Perhaps the word meant prison.
Best not to think such dark thoughts, especially when she was about to pass through those doors. Now wasn't the time to doubt, to question her goal. She'd had six years to change her mind, and she'd been unwavering. Then why did she feel like she'd swallowed an egg? One that hatched inside of her, releasing a chick to scratch around her insides. Ugh.
Knock, Sid. Just knock on the stupid door.
She stood, fist poised over the engraved wood. Such beautiful carvings, ones that if she looked hard enough gave the hint of telling a story. The story of all the Guardians who gave their lives over to protect the portals.
The doors swung open. Magic, it had to be. They knew she was here, hesitant to enter, and whatever magic soaked the gates had seeped into the walls of this place and sensed her presence. The magic wanted to suck her in, sure as the gate on her family's land had all those years ago.
A figure stepped out of the shadows and under the arch.
Sid released a shuddering breath. No magic. Just a Guardian. Well, she thought he was a Guardian. He couldn't be more than a few years her senior, though. Slim and willowy, he stood about half a foot taller than her. His light brown hair brushed his eyelashes and thin, metal-rimmed glasses perched on his nose.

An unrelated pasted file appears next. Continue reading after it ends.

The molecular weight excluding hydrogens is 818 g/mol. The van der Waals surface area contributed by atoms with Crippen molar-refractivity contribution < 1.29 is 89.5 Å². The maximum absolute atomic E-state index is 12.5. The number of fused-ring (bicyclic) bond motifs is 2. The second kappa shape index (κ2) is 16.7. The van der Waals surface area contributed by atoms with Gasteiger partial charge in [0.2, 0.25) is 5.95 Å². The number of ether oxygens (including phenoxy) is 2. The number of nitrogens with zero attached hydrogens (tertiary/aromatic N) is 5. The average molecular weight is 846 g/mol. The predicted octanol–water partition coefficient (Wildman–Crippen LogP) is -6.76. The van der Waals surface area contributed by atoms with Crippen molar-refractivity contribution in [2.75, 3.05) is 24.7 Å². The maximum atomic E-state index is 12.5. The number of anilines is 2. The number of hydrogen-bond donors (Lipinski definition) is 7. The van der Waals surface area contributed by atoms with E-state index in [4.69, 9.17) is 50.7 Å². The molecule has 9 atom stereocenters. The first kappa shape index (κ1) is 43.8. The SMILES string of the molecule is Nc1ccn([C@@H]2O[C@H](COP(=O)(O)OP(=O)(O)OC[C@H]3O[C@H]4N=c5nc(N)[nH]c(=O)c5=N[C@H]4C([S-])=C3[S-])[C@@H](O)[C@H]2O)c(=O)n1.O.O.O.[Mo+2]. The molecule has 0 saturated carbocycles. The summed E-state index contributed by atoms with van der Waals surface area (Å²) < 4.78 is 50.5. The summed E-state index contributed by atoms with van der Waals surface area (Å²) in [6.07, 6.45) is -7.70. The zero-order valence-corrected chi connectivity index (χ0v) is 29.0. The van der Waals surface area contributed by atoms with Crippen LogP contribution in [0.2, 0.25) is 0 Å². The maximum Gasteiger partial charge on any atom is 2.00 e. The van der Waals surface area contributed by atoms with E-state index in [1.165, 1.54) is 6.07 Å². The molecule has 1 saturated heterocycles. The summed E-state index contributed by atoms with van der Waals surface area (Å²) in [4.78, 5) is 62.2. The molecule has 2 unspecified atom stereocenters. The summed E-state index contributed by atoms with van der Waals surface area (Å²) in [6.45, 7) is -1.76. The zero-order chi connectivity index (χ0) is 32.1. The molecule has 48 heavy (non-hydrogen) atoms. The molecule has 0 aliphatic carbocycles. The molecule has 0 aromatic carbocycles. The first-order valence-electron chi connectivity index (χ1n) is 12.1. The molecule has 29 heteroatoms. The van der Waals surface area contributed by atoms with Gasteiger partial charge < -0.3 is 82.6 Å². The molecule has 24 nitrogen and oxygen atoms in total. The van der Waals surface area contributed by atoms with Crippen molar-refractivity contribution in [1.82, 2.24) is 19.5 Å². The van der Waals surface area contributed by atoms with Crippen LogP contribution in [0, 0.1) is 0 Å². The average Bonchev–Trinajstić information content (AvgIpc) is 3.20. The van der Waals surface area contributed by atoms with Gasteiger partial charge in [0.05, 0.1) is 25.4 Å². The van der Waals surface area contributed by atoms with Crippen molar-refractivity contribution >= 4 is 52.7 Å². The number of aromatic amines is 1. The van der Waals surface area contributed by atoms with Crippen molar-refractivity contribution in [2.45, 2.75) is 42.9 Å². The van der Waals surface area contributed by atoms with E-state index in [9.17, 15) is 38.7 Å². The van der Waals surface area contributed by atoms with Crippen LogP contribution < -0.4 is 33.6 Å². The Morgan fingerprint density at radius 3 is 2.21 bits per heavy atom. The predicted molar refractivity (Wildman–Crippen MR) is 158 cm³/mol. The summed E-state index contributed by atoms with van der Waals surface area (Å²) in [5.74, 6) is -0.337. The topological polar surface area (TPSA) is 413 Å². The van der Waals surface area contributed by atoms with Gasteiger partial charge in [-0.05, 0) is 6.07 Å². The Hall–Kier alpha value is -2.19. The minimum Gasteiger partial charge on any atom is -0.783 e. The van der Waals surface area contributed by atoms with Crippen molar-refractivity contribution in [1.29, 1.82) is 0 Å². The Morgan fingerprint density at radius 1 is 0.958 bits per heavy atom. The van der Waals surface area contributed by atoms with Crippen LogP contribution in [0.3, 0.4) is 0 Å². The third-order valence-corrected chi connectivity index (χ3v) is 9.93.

She wished she could see his eyes better, but the reflection from his lenses half hid them. His full lips needed a smile--it would truly light up his face and make him rather handsome, but he only offered her a stern, straight-lipped look.
Yup, had to be a Guardian. Guardians were too damned serious.
"Obsidian?" he asked.
"That's me. But you can call me Sid."
He raised an eyebrow, so precise and effortless that Sid thought he may have practiced the maneuver in front of a mirror. "Sid? That sounds like a boy's name."
Rude. "Well, it's my name. No one else has ever had a problem with it." If all of the Guardians were like this one, she'd have to summon all of her restraint not to go off on them. It would be worth it, though. She needed the knowledge. Right?
"No matter." He motioned forward with his hand and two more people came out of the shadows. "These two dedicants will take your trunk to your room. Please follow me, Obsidian." He turned and disappeared back into the shadows.
Sid hesitated. She didn't want her belongings out of her sight. Would they go through her trunk to make sure she didn't bring anything with her she shouldn't have? She hoped not.
The Guardian peeked his head back out. "I assure you, nothing will happen to your things. Please, come."
She glanced at her trunk, imagining the book wrapped up in a cloth all the way at the bottom. If only she knew magic so she could hide it, so no one could find it even if they sifted through her items. But she didn't, and she couldn't. She'd made it this far, and she wouldn't let her fear of discovery stop her now.